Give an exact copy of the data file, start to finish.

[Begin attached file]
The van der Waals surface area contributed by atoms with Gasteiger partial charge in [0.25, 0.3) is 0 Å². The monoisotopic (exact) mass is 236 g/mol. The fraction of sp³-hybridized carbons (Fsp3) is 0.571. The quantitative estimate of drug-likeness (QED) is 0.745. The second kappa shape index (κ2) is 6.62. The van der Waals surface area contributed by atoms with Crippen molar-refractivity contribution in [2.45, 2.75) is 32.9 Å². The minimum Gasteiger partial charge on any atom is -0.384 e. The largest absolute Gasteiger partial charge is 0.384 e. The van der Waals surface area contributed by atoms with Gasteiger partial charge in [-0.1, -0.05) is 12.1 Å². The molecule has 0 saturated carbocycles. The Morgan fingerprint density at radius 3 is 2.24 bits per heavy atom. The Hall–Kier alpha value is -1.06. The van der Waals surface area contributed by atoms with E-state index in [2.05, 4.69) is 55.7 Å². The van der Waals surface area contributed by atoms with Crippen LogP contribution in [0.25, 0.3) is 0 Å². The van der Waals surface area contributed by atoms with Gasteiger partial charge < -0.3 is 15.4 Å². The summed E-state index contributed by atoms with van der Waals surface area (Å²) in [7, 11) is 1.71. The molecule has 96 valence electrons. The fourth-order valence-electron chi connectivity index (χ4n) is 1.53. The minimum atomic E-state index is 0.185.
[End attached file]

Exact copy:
The van der Waals surface area contributed by atoms with Gasteiger partial charge in [0.25, 0.3) is 0 Å². The monoisotopic (exact) mass is 236 g/mol. The fraction of sp³-hybridized carbons (Fsp3) is 0.571. The quantitative estimate of drug-likeness (QED) is 0.745. The second kappa shape index (κ2) is 6.62. The van der Waals surface area contributed by atoms with Crippen molar-refractivity contribution in [2.45, 2.75) is 32.9 Å². The minimum Gasteiger partial charge on any atom is -0.384 e. The largest absolute Gasteiger partial charge is 0.384 e. The van der Waals surface area contributed by atoms with Gasteiger partial charge in [-0.1, -0.05) is 12.1 Å². The molecule has 0 saturated carbocycles. The Morgan fingerprint density at radius 3 is 2.24 bits per heavy atom. The Hall–Kier alpha value is -1.06. The van der Waals surface area contributed by atoms with E-state index in [2.05, 4.69) is 55.7 Å². The van der Waals surface area contributed by atoms with Crippen LogP contribution in [0.25, 0.3) is 0 Å². The van der Waals surface area contributed by atoms with Gasteiger partial charge < -0.3 is 15.4 Å². The summed E-state index contributed by atoms with van der Waals surface area (Å²) in [7, 11) is 1.71. The molecule has 96 valence electrons. The fourth-order valence-electron chi connectivity index (χ4n) is 1.53. The minimum atomic E-state index is 0.185.